When first diagnosed, my neurologist put me on one of the few FDA approved medicines for MS which don’t cure the disease, but delay the progression. For that I inject myself daily and have done so for seventeen years. For the first seven years after being diagnosed, I experienced relapses (flare ups of symptoms) on average twice a year. The treatment for relapses was a five day course of steroids administered through IV, followed by twelve days of oral steroids. The relapses affected my motor skills the most, especially walking, but after a treatment of steroids, I was almost as good as new.
My friends suggested that I try acupuncture. I was recommended to Dr. Tan because he had studied MS in China. Dr. Tan has been monumental in my life. He has given me treatments for a multitude of injuries I’ve suffered over the years due to frequent falls and is an expert in pain relief. He treats me for stress relief which contributes to my general well-being. Dr. Tan is very knowledgeable about Western medicine and MS treatments, so I always ask his opinion.
I’ve now been diagnosed with MS for twenty-one years and feel fortunate that Dr Tan has been treating me for a large part of that time. Although I partake in Western medicine, I know that Western medicine only treats the symptoms, but Eastern medicine treats the cause of the symptoms. My MS has progressed to the stage that I now use a wheelchair full time. I go to acupuncture for preventative care. My immune system needs extra help, especially during cold and flu season.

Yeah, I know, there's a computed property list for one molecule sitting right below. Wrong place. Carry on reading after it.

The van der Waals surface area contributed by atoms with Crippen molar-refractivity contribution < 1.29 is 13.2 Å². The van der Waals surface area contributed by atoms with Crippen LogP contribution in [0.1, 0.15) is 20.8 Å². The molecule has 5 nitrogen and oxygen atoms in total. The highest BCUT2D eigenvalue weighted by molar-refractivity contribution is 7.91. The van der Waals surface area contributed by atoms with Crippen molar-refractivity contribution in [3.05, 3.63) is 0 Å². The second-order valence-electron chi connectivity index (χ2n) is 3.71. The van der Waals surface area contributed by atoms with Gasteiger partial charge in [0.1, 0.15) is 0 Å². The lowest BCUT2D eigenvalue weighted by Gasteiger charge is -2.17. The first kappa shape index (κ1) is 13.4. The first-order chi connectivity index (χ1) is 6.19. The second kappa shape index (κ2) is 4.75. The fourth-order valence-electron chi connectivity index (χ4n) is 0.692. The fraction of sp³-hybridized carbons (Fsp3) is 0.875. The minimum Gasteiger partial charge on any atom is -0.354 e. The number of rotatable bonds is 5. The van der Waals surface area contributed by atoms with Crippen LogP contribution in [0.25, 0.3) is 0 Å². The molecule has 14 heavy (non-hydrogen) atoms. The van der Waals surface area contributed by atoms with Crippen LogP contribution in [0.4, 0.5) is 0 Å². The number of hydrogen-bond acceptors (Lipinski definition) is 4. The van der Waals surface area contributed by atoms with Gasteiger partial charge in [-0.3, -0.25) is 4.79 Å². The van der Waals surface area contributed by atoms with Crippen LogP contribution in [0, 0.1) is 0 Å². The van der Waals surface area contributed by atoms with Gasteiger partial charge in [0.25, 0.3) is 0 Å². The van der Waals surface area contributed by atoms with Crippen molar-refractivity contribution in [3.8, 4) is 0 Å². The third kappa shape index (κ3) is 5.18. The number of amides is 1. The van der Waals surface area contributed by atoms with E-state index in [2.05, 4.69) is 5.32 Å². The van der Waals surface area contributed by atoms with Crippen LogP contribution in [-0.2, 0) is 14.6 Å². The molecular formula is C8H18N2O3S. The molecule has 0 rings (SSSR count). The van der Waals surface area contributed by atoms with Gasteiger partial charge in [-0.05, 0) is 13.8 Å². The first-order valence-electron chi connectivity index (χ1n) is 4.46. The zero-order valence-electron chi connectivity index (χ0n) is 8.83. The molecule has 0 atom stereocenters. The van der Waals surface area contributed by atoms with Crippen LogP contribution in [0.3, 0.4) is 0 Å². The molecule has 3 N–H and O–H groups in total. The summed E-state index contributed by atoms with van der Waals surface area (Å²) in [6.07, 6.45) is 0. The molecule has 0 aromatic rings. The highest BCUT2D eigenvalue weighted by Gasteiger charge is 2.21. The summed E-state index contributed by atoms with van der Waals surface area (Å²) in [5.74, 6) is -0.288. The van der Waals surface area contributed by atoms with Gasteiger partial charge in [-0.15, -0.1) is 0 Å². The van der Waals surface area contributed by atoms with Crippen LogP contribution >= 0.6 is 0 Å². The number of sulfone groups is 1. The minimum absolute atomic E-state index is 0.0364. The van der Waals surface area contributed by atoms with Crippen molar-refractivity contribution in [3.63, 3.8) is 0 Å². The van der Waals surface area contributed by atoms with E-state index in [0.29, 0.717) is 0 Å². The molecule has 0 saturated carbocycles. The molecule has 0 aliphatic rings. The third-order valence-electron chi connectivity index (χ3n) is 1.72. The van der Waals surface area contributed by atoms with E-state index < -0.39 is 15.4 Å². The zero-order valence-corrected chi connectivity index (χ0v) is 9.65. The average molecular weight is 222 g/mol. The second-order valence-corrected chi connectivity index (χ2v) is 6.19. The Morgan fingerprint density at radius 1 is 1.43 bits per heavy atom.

I am very aware that MS is a ‘designer’ disease, and no two people have the exact same symptoms. I would encourage anyone with MS to avoid stress, keep up a healthy immune system and try to stay positive and happy, because your emotional state affects your physical being.
Self-Care for People with MS
Maintaining a healthy lifestyle is very important for the MS patient. This includes:
- Getting enough time to sleep and rest. Early bedtime is best.
- Exercise regularly. Tai Chi and Yoga are very good to help with relaxation, balance and muscle strength.
- Balanced diet, including a lot of vegetables and enough protein from white meat.
- Stress management
- Daily meditation and positive thinking
- Staying connected with friends and joining a support group
Our clinic has been chosen as one of the top 19 picks among 825 acupuncturists in the greater Los Angeles area. Dr. Tan is an expert in neurological conditions such as MS. Many patients like Gilly and Mr. M have been able to gain more control over their symptoms with their treatments at Art of Wellness. If you or someone you know has MS, call and visit our Santa Monica clinic to experience the best care available.